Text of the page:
March 15, 2017 … to the provinces

Our seasons of weather woe continue. An occasional redeeming day causes me to seek frantically for photographic opportunity before it evaporates.

fleet

A tiny fraction of the school kids prepare to race on Pauatahanui Inlet

On an otherwise fruitless trip to Pauatahanui, I was returning via Paremata and spotted a line-up of some thirty or more small yachts about to be launched from the beach. I assume that this was some sort of school exercise, but after a seemingly endless procession up the channel into the inlet, they were soon lined up in race-formation.

North Mole

Despite the sun glittering on the water, there was a bleak wind blowing in from the sea

Last week, I had an appointment as a trainee photographic judge in Whanganui. We combined that with Mary’s ambition to walk the Pouakai Crossing on the NorthWesterly slopes of Taranaki. We found accommodation in Whanganui on Wednesday and prior to the judging session that evening, I went down to the North Mole at the mouth of the River and enjoyed the light on the seas rolling in from the Tasman. Coincidentally, today, Wednesday 15 March is the day of the third reading in parliament  of the Te Awa Tupua bill which “makes the Whanganui River and all its tributaries a single entity with the rights of a legal person.” If you want to know more, follow the link for the text of the bill.

Light house

Cape Egmont Light house

On Thursday, we drove to New Plymouth taking the coastal road through Opunake, and diverting briefly to Cape Egmont, and the lighthouse to the West of the mountain. Don’t be fooled by the blue sky. It was intermittent at best, and totally grey again by the time we reached New Plymouth. After checking in, we drove up to the visitor centre at North Egmont where they showed us the Mountain Forecast for the next few days. It predicted heavy rain on Friday and a few light showers on Saturday. The Doc rangers recommended that we ignore Friday and make the crossing on Saturday.

 

Len Lye Centre

The exterior of the Len Lye Centre is almost as fascinating as the art works within

And so it was, that on Saturday, Mary visited her beloved aunt Marie at Fitzroy while her brother and I explored bits of the city.  Paul is an artist in his own right, so the Govett Brewster Gallery and the Len Lye Centre were inevitable destinations.

Twisters

This huge kinetic work by Len Lye was painful without the ear defenders

Len Lye is perhaps most famous for his kinetic art and the largest of his featured works at present is called “Flip and Two Twisters”. It consists of large strips of stainless steel sheet. The two outermost strips (twisters)  are connected at one end only, to a ceiling-mounted motor that has a vertical axis. The centre piece (flip) is a longer strip, attached at both ends on either side to another motor that operates in a horizontal plane rather like a skipping rope. The motors are computer controlled and put the strips in precisely controlled motion. The surprise for visitors who turn up for one of the scheduled showings is that they are offered serious industrial quality ear defenders. When sheets of steel that big are shook and twisted the noise is calamitously loud.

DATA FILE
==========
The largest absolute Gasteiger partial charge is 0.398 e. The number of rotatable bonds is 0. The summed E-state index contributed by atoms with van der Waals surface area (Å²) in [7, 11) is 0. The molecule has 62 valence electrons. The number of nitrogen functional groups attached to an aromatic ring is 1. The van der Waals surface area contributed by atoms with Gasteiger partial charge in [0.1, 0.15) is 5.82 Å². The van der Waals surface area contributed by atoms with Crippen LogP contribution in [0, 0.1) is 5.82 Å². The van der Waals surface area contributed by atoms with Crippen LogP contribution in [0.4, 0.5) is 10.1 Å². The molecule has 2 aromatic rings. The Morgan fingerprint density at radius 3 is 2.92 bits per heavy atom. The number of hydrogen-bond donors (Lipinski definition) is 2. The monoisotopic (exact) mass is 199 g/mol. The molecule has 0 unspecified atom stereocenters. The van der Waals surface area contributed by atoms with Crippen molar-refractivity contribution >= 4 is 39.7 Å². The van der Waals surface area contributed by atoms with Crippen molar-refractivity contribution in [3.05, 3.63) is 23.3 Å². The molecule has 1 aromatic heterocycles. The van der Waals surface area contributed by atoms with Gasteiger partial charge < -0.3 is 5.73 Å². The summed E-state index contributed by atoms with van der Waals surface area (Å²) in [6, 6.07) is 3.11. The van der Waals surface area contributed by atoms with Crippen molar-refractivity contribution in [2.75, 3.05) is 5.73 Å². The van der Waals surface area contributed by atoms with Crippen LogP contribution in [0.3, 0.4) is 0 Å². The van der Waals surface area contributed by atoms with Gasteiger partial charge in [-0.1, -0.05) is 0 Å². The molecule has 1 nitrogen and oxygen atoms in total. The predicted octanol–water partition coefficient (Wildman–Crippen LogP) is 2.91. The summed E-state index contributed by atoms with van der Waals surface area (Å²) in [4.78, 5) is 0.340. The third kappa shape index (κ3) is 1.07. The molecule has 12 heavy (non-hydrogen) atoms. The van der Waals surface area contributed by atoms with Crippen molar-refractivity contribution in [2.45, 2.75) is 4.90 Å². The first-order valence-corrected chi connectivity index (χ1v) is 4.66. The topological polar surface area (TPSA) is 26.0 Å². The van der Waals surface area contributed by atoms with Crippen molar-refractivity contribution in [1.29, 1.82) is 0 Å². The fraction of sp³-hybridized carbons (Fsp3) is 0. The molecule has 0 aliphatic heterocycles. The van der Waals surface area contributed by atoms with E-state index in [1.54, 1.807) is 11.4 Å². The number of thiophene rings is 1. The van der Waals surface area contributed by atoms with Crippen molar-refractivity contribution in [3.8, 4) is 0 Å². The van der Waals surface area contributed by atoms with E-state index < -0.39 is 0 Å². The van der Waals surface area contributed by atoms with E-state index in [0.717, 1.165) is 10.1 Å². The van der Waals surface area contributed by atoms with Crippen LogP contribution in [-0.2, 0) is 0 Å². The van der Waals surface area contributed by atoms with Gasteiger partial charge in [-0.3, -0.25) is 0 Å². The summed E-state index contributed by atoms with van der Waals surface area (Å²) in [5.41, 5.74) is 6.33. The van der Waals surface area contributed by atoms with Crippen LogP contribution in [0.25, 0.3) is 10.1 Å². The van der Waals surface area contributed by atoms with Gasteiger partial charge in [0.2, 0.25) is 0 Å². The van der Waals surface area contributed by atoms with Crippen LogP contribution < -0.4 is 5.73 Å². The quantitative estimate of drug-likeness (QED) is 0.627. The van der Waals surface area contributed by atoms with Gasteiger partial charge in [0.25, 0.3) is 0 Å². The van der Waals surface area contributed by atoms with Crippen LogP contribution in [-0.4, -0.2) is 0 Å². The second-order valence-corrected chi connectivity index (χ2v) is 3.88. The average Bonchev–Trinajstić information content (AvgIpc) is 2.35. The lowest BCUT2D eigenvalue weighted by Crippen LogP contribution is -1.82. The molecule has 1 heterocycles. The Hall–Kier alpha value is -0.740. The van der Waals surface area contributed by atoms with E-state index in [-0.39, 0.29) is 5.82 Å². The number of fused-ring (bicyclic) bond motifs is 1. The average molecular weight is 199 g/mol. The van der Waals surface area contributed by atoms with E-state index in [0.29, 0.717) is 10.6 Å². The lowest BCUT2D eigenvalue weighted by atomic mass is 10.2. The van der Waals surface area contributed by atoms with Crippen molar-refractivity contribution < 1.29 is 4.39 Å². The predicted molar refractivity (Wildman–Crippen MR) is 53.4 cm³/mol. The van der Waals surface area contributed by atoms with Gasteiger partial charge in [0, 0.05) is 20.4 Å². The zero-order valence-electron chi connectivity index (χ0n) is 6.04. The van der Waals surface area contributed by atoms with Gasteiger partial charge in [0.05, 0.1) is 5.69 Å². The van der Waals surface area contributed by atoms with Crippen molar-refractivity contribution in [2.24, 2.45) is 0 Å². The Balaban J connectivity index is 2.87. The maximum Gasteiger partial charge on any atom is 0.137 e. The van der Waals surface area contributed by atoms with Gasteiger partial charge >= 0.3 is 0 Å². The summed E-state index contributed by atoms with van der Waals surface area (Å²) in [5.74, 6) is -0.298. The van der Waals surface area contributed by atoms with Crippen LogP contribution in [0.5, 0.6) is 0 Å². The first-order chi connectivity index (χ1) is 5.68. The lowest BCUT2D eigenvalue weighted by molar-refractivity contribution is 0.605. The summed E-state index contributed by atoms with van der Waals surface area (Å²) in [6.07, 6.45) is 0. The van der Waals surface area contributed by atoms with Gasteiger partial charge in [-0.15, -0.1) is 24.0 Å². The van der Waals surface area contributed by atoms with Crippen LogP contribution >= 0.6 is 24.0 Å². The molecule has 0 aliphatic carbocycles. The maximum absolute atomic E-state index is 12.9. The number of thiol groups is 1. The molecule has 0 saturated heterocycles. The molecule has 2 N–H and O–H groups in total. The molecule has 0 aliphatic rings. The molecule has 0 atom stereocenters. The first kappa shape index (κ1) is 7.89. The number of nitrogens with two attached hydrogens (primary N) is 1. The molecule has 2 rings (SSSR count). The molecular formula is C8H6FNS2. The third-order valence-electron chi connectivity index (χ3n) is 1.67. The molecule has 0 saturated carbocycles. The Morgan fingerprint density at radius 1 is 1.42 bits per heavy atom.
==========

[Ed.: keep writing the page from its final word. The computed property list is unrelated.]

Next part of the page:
Rewarewa

The Te Rewarewa bridge at Fitzroy, in New Plymouth is photographed often. On a fine day, from the North side, Taranaki is framed in the curve of the bridge. On this day, there was no view of the Mountain so I shot from the South

Saturday came, and contrary to the forecast, was very much wetter than the previous day, on which hardly any rain fell at all. The rangers told us that our intrepid duo could possibly do the walk, but that they would be in danger of being swept away by waterfalls, and that the tracks themselves would be like rivers. Wisely, they chose not to brave the mountain and instead did the coastal walkway from Te Rewarewa bridge at Fitzroy to the port 9 km away.

Kaihihi Stream

The Kaihihi Stream at Okato was carrying far more than its usual volume

We set out for home on Sunday. and having enjoyed the emptiness of the coastal road on the way up, took the same route back.

Patea

Patea Freezing works – most of the fragile bits have been demolished and I suspect the remains will be there for many years to come

We passed through Patea on the way home and I took the opportunity to look at the solid remains of the old freezing works.  And that’s all this time.

 

Advertisements

About wysiwygpurple

I am a family man, a passionate amateur photographer and a retired academic . What's the purpose of this blog? Well in the first instance it provides me with a platform from which to resume writing, an activity I greatly enjoy. What will the blog be about? Anything that takes my fancy but it is likely to arise from things I see and experience, in my family, in my travels, or anything else I feel like. Each daily post will contain one or more images made the previous day. Sometimes the image will illustrate the points made in the prose, and sometimes the prose will attempt to interpret the image. What kind of images will they be? Always safe for work and family. Usually they will be representational, and sometimes they will be impressionistic or experimental.
This entry was posted in Adventure, adversity, Architecture, Art, Camera club, Family, Industrial, Landscapes, Light, mountains, New Plymouth, Rivers, Taranaki. Bookmark the permalink.

Leave a Reply

Fill in your details below or click an icon to log in:

WordPress.com Logo

You are commenting using your WordPress.com account. Log Out / Change )

Twitter picture

You are commenting using your Twitter account. Log Out / Change )

Facebook photo

You are commenting using your Facebook account. Log Out / Change )

Google+ photo

You are commenting using your Google+ account. Log Out / Change )

Connecting to %s